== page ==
Trump has publicly called the postal service "a joke." On Fox Business the president said this week that he opposes the Democrats' push for a funding increase as part of the next corona stimulus package. "They want $25 billion (€21 billion) for the post office," Trump said in a phone interview. "Now, they need that money in order to have the post office work so it can take all of these millions and millions of ballots."

Alluding to the difficult negotiations about the stimulus package, the president added: "If we don't make a deal, that means they don't get the money. That means they can't have universal mail-in voting." Universal mail-in voting would mean that every single registered voter in the entire US would be mailed a ballot automatically — something that isn't even on the table for this year's presidential election. But Trump has made it clear again that he opposes mail-in voting of any kind. 

Read moreOpinion: Trump ups the ante by suggesting election delay

USA | Julie Strauss Carey vor einem Wahllokal in Connecticut
Strauss believes mail-in voting is "fantastic" for people who can't get out of the house because they're ill or taking care of a family memberImage: DW/C. Bleiker

Is there a risk of fraud with mail-in voting?

According to Trump, fraud is a huge concern with larger numbers of people wanting to vote by mail. The president has been railing against vote-by-mail on Twitter, claiming that people could steal ballots that are sent out to voters or print fake ones. But there is no proof that this has happened to any significant extent in the past. "I would not call voting by mail prone to fraud," said Charles Stewart, founding director of the Election Data and Science Lab at the Massachusetts Institute of Technology (MIT). "More people voting by mail is not going to lead to a more fraudulent or a less fair, less accurate election."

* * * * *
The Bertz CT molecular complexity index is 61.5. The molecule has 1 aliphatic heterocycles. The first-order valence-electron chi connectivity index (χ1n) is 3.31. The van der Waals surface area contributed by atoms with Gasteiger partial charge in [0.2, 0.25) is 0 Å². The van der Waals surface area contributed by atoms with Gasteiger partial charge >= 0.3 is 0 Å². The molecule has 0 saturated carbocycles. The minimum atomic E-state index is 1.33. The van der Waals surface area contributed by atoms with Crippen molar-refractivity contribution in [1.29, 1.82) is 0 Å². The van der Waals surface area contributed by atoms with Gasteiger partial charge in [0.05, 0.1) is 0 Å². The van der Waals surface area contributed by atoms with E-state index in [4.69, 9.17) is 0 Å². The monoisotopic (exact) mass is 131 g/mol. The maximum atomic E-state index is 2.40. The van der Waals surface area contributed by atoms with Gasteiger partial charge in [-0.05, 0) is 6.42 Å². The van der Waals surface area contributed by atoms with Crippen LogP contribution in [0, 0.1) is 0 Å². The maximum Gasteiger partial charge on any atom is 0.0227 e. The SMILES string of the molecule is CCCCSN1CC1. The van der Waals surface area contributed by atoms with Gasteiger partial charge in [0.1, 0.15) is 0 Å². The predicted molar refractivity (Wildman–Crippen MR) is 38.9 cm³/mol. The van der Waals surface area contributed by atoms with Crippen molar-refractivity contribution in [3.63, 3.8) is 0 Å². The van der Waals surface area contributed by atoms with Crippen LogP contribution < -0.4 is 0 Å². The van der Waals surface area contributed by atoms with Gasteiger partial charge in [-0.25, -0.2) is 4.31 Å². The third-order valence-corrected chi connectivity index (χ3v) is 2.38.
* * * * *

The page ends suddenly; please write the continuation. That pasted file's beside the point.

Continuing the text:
Experts believe one of the reasons Trump keeps bringing up the issue is that he wants to discredit the election results before a single vote has been cast. "He has done everything so that his supporters don't trust the election results," Sheri Berman, professor for political science at Barnard College, said. "His continuous talk about fraud will make it more likely for people to believe that something didn't go right if the results in November aren't to his liking."

What are the logistical challenges?

The ballots have to be printed on special paper (as a way to prevent fraud) and be mailed in special envelopes. The states need to hire more staff to open the returned envelopes, count the ballots and verify signatures, and in some cases even purchase special equipment. In some places, machines do the counting instead of humans. Then the new staff needs to be trained. All of that requires additional funds, at a time when communities and states are already cash-strapped because of the pandemic. "There are pockets in America that are not prepared" for a sharp increase in demand for mail-in ballots, Stewart says.

How long will it take to count the votes – and what would a delay in getting the results mean?

If Biden or Trump wins with a large margin, the final result will be clear on November 3, even if not all ballots have been counted. But the closer together Trump's and Biden's numbers are, the higher the chances are that the country won't know for sure who is going to be president on election night, or the next morning. Experts say that if it ends up being a neck-and-neck race, it could take weeks to get the final results. 

Stewart says that results from rural voting districts usually come in faster — which means that early on, Trump as the Republican candidate could likely appear in the lead. Later, when the votes from larger, urban districts come in, Biden could potentially be seen to catch up. In a situation like that, the political scientist says, Trump could call the results into question, especially if this is drawn out over days or even weeks.

That's a situation law professor William Dunlap is worried about. "It remains to be seen how his followers would take this," Dunlap said. "It could lead to mass resistance and violence in the streets."

Carla Bleiker
Carla Bleiker Editor, channel manager and reporter focusing on US politics and science@cbleiker